Air source heat pump s are used to provide indoor heating and cooling, even in colder climates, and can be used efficiently to heat water in milder climates.
A big advantage of some pumps is that the same system can be used for heating in winter and cooling in summer. Although the installation cost is generally high, it is less than the cost of an underground source heat pump, because an underground source heat pump requires excavation to install its ground loop.
Another advantage of an underground source heat pump is that it has access to the thermal storage capacity of the ground which allows it to produce more heat with less electricity in cold conditions.
Air source heat pumps can provide low cost space heating. A high-efficiency heat pump can deliver up to four times more heat than an electric resistance heater using the same amount of electricity. The lifetime cost of an air source heat pump will be affected by the price of electricity compared to gas (where available).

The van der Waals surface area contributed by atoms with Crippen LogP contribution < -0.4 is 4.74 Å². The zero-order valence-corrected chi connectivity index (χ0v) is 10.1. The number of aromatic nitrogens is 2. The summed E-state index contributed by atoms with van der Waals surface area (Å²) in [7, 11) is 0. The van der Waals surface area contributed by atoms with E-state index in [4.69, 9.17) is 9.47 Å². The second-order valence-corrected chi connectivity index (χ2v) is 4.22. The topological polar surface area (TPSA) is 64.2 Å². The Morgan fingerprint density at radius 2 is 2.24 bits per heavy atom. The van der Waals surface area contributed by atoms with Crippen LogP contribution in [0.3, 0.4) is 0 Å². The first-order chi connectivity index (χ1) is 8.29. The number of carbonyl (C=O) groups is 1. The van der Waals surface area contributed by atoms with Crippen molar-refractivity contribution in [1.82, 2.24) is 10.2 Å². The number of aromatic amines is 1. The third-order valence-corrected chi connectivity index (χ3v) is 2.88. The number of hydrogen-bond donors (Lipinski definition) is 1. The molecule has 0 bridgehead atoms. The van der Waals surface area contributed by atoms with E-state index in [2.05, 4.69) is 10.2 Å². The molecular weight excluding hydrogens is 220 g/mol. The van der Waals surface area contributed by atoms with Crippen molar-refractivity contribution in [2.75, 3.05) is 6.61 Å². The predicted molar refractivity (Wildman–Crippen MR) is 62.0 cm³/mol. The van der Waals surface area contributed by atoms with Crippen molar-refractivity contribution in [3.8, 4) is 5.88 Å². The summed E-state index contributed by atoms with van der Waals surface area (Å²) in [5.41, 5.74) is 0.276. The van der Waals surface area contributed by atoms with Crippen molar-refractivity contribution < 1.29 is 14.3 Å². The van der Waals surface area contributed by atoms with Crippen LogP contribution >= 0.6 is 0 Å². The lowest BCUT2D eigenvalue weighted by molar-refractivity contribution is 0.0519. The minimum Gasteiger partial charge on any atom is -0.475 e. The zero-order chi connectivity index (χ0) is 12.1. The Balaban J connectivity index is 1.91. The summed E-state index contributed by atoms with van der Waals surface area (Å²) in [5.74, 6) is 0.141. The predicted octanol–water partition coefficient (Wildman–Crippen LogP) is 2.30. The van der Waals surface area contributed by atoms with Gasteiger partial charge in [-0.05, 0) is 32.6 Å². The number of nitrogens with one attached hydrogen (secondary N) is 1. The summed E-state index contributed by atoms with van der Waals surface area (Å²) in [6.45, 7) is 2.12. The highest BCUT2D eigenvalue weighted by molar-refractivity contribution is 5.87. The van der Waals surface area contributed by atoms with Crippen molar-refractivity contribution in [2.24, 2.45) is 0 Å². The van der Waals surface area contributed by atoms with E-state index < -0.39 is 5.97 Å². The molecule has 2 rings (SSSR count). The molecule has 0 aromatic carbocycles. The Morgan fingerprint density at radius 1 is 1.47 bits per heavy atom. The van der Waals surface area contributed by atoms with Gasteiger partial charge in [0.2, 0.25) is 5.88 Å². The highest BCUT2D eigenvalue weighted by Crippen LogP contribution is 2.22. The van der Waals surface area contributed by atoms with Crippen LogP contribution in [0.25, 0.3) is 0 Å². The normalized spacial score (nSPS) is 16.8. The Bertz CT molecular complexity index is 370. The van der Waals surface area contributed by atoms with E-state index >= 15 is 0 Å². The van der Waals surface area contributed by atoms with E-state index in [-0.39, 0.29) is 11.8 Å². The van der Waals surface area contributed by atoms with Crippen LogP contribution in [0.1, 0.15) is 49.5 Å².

Also, an air source heat pump does not emit carbon dioxide, nitrogen oxide or any other type of gas. It uses a small amount of electricity to transfer a large amount of heat: the electricity can be from a renewable source or it can be generated from plants that burn fossil fuel.
Another point is that a “standard” domestic air source heat pump can extract useful heat down to about -15°C (5°F). At colder outside temperatures, the heat pump is less efficient; it can be turned off and the premises heated using only supplemental heat (or emergency heat) if the supplemental heating system is large enough.
Finally, it can be said that the benefits are numerous and always aim at a better quality of life, but more than that a cleaner environment, since it is a model of clean and sustainable energy.